As you may know (if you happen to be someone who knows me personally), I spent the entire week of this past New Year's Eve (Dec. 27, 2011 to Jan. 3, 2012) attending the Woodford Folk Festival in Woodford, Queensland. I could spend about a week straight writing about all of the amazing things I experienced in Woodfordia but today I want to talk about one particular experience that made me ponder.
On New Year's day, the last official day of the festival, the resident group of Tibetan Monks performed a dissolution ceremony for the sand mandala that they had spent the past six days carefully constructing. Now before I tell you about the ceremony, let me tell you a little bit of what I know about mandalas.
'Mandala' is a Sanskrit word which can be translated to 'circle'. Mandalas are usually either square or circular and contain four gates. They are also usually symmetrical and concentric in design. Here is another excerpt from Wikipedia because they do a better job of explaining things than I do:
"A kyil khor (Tibetan: དཀྱིལ་འཁོར, Wylie: dkyil 'khor), Tibetan for mandala in Vajrayana Buddhism usually depicts a landscape of the "Buddha-land", or the enlightened vision of a Buddha, which inevitably represents the nature of experience and the intricacies of both the enlightened and confused mind, or "a microcosm representing various divine powers at work in the universe." Such mandalas consist of an outer circular mandala and an inner square (or sometimes circular) mandala with an ornately decorated mandala "palace" placed at the center. Any part of the inner mandala can be occupied by Buddhist glyphs and symbols, as well as by images of its associated deities, which "symbolise different stages in the process of the realisation of the truth."
If you would like to read more about the symbolism and meaning behind mandalas, please visit the Wikipedia page by clicking here. I am by no means an expert on religion of any sort and it doesn't seem appropriate to copy and paste an entire article into my blog.
Anyways, here is a close up photo of a sand mandala that looks very similar to the one that the monks made at Woodford. This photo was also found on Wikipedia. You can see how intricate and beautiful these designs are. You can also tell that I'm a big fan of doing my research on Wikipedia. Mostly because I'm lazy.
The dissolution ceremony, like the one performed at the festival, is a meditation on the impermanence of life. At Woodford, the monks gathered in one of the performance venues along with all of the many spectators. After some speeches and other ceremonial tidbits, the monks swept their days of hard work into a big, brightly colored pile and placed it in a container. They then carried the sand through the festival streets in a procession that involved plenty of horn blowing and cymbal crashing (if anyone happens to know the names of these instruments or the container that the sand is carried in, please let me know).
Here is a crude video of the procession that I took while I followed the monks to the river. The person that I'm talking to in the background is my good friend James, who I met on the first day of the festival.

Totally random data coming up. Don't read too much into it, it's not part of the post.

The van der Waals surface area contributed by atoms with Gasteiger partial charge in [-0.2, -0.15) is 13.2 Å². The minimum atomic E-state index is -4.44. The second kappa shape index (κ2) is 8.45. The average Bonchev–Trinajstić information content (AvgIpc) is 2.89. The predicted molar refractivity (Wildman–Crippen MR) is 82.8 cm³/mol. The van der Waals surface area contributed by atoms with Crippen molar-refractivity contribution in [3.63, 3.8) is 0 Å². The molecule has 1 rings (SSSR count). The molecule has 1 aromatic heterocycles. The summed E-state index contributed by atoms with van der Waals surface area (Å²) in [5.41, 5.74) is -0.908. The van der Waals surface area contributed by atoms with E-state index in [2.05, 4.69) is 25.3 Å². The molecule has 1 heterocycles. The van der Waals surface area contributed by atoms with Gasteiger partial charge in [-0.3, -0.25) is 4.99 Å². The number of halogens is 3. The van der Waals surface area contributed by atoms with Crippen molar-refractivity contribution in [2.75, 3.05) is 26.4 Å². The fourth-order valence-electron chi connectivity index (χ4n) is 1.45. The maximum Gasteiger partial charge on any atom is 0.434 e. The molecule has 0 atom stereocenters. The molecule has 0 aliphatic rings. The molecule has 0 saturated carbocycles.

The dissolution of the mandala was a very poignant event and got me to pondering over the impermanence of life just as it was intended to do. People, especially those who live in developed countries spend their whole lives carefully crafting their own little world, their own intricate, colorful mandala. They gather around them their possessions, the people that they love, and create their own identity hoping to somehow distinguish themselves from the billions of other people who are out there doing the exact same thing. They decorate their homes, their cars, and their bodies with the things that define them as an individual. But, when all is said and done, every person must eventually pass from this world and on to whatever exists or doesn't exist beyond it. In the end, each person's carefully crafted 'mandala' is swept away like the sands of the mandala and gently disappears from existence.
Now I know that this makes it sound like I have a rather bleak view of things but I really don't mean it that way at all. The dissolution ceremony presented the ephemeral nature of the human life not as something to be mourned and dreaded, but as something that is made all the more lovely and sacred because it is so temporary. To me, this ceremony is telling us as a human race that we should cherish the time that we have and never waste as single 'grain' of it because all too soon it will all be gone.
Now, on that note, here are some photos that I took of the actual ceremony and mandala. Sorry that most of them are not very clear. I had to stand on a chair to see over all the people and also had to zoom in very close to capture the details.
Isn't it a beautiful thing? It's another cold, gray day here today. I'm about to go for a jog and then do some holiday planning before I have to report for duty at the Dingo Beach Pub. I hope that you are happy and well, wherever in the world you may be.